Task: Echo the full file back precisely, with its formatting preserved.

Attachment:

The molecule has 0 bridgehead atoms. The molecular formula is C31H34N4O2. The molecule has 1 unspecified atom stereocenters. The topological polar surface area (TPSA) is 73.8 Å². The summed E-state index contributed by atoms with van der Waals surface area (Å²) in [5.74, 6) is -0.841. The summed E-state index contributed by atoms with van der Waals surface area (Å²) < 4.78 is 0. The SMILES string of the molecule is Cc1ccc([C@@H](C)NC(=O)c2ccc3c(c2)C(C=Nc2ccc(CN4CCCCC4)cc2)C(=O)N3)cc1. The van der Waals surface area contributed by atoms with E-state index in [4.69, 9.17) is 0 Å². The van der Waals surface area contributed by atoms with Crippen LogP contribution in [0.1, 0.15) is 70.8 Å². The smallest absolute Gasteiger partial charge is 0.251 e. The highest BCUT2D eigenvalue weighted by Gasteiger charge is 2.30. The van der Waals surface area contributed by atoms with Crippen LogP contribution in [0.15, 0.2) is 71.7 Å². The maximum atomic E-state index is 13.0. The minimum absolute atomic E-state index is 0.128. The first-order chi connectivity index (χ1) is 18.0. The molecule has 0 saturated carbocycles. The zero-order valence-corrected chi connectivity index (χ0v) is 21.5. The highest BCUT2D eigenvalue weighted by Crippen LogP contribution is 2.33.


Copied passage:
The molecule has 0 bridgehead atoms. The molecular formula is C31H34N4O2. The molecule has 1 unspecified atom stereocenters. The topological polar surface area (TPSA) is 73.8 Å². The summed E-state index contributed by atoms with van der Waals surface area (Å²) in [5.74, 6) is -0.841. The summed E-state index contributed by atoms with van der Waals surface area (Å²) < 4.78 is 0. The SMILES string of the molecule is Cc1ccc([C@@H](C)NC(=O)c2ccc3c(c2)C(C=Nc2ccc(CN4CCCCC4)cc2)C(=O)N3)cc1. The van der Waals surface area contributed by atoms with E-state index in [4.69, 9.17) is 0 Å². The van der Waals surface area contributed by atoms with Crippen LogP contribution in [0.1, 0.15) is 70.8 Å². The smallest absolute Gasteiger partial charge is 0.251 e. The highest BCUT2D eigenvalue weighted by Gasteiger charge is 2.30. The van der Waals surface area contributed by atoms with Crippen LogP contribution in [0.15, 0.2) is 71.7 Å². The maximum atomic E-state index is 13.0. The minimum absolute atomic E-state index is 0.128. The first-order chi connectivity index (χ1) is 18.0. The molecule has 0 saturated carbocycles. The zero-order valence-corrected chi connectivity index (χ0v) is 21.5. The highest BCUT2D eigenvalue weighted by Crippen LogP contribution is 2.33.